They best way to describe these is to use an analogy from object-oriented programming. You can define a base class, then define subclasses, all with the same named method. Then you can process objects of the subclass by referring to them as if they were all members of the base class. This type of polymorphism allows you to call a named method but have different behaviors because each of the derived classes has implemented the named method in a fashion tailored to the derived class. Abstract types are akin to the base class, and the members of a substitution group are akin to the derived classes. I've been told that this approach is used in the OASIS Security Assertion Markup Language ( SAML ), but I've seen it used in only one schema I've actually reviewed. The only reason I think it was used there is because, in my humble opinion, the schema designers were trying to address too many types of business processes and data in a single schema. However, they may have used it because they were generating Java classes directly from schemas (more on this in Chapter 12). Most schemas are so tightly focused in their problem domain and data that there is no need for this type of flexibility. However, as I write this X12 is considering using this feature for a very limited, specific type of constraint on a lower-level type. There may be a need to say that at least one member of a group of things is required but that there could be more than one. An example is requiring at least a name or a frequent flyer number on an airline reservation. Abstract types and substitution groups are currently in the running for expressing that type of constraint.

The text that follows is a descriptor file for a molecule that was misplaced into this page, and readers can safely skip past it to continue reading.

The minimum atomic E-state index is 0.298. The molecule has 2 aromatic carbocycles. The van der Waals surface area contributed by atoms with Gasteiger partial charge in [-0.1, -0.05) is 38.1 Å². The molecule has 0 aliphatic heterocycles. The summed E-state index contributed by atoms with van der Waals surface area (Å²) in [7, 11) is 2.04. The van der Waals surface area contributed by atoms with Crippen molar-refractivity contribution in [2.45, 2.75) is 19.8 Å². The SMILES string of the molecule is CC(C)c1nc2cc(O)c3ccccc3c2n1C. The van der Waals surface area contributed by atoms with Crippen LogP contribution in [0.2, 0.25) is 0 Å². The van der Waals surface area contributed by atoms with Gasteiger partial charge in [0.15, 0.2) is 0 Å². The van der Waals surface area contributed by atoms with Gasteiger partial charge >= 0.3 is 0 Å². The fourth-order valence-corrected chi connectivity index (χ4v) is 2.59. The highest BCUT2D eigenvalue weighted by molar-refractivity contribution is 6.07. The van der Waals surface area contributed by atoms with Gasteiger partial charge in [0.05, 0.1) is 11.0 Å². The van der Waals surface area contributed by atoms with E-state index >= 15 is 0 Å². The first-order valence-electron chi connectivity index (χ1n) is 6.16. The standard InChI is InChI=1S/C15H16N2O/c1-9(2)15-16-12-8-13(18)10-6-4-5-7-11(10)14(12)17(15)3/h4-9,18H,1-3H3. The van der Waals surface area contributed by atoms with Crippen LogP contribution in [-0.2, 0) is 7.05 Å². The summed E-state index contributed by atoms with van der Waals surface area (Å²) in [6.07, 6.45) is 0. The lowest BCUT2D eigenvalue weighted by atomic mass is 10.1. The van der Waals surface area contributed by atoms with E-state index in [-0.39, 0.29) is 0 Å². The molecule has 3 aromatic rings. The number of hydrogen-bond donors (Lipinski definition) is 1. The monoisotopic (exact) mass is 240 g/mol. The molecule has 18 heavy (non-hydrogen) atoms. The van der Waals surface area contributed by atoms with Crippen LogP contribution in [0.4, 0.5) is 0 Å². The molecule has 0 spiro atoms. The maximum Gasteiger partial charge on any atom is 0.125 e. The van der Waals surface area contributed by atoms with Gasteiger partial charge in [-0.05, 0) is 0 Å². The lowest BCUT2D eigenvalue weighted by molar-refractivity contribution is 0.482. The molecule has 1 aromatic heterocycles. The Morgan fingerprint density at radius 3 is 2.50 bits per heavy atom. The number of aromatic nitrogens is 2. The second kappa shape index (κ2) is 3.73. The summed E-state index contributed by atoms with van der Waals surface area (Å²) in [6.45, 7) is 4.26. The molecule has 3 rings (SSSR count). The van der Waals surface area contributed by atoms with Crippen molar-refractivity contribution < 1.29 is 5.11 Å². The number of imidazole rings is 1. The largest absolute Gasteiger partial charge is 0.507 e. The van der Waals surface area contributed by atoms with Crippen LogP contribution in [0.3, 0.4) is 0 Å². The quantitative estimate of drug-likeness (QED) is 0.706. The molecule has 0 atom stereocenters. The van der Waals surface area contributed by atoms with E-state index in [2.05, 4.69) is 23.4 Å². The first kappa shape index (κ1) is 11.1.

Keys and Uniqueness
Schema language offers four different mechanisms for relating Elements to each other. Several offer a means by which schema processors can enforce something similar to the referential integrity or unique key constraints that relational database systems offer. The four mechanisms are (1) ID with IDREF, (2) the xs:unique schema language Element, (3) xs:key and xs:keyref, and (4) XLink and XPointer. Any one of these would require at least a paragraph and an example to explain. That doesn't quite seem appropriate for a discussion about little-used features. To date, most people are content to let their applications enforce referential integrity and uniqueness and to relate different Elements in instance documents using the appropriate business data rather than schema language constructs.
Schema language offers a feature that allows you to identify an Element as being nillable , that is, capable of representing a null value. This is the same as saying that a column in a table in a relational database can be null. With this feature you can create an instance document with an Element that is empty but that has an attribute of xsi:nill with a boolean value of true. Strictly speaking, as far as the schema language syntax goes this is not the same as saying that the Element is empty or that it is absent. However, what your application chooses to do with such Elements is probably up to you. I've not seen this feature used yet. However, I will be surprised if I don't find some clever monkey using it before I retire from working with XML.
So, those are some features you probably won't see used very much any time soon. With some warning you may be able to avoid hanging yourself too badly when someone springs one on you.
The last topic of nillable Elements leads naturally to the problem in the next section.